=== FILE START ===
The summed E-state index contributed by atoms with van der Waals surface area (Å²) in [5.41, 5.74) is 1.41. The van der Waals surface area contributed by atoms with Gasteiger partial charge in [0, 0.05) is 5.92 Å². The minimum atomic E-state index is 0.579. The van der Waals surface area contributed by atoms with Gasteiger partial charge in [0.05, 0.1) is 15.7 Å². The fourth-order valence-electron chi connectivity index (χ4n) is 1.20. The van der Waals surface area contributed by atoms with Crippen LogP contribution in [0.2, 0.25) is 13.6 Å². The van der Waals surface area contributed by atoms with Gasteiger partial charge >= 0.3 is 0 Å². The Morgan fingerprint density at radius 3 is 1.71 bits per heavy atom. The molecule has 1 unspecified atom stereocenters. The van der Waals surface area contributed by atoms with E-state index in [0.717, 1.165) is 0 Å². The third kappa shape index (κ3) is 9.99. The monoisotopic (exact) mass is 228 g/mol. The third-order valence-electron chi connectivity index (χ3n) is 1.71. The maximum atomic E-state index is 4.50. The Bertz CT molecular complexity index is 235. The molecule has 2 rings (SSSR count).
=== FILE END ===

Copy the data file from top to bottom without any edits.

The summed E-state index contributed by atoms with van der Waals surface area (Å²) in [5.41, 5.74) is 1.41. The van der Waals surface area contributed by atoms with Gasteiger partial charge in [0, 0.05) is 5.92 Å². The minimum atomic E-state index is 0.579. The van der Waals surface area contributed by atoms with Gasteiger partial charge in [0.05, 0.1) is 15.7 Å². The fourth-order valence-electron chi connectivity index (χ4n) is 1.20. The van der Waals surface area contributed by atoms with Crippen LogP contribution in [0.2, 0.25) is 13.6 Å². The van der Waals surface area contributed by atoms with Gasteiger partial charge >= 0.3 is 0 Å². The Morgan fingerprint density at radius 3 is 1.71 bits per heavy atom. The molecule has 1 unspecified atom stereocenters. The van der Waals surface area contributed by atoms with E-state index in [0.717, 1.165) is 0 Å². The third kappa shape index (κ3) is 9.99. The monoisotopic (exact) mass is 228 g/mol. The third-order valence-electron chi connectivity index (χ3n) is 1.71. The maximum atomic E-state index is 4.50. The Bertz CT molecular complexity index is 235. The molecule has 2 rings (SSSR count).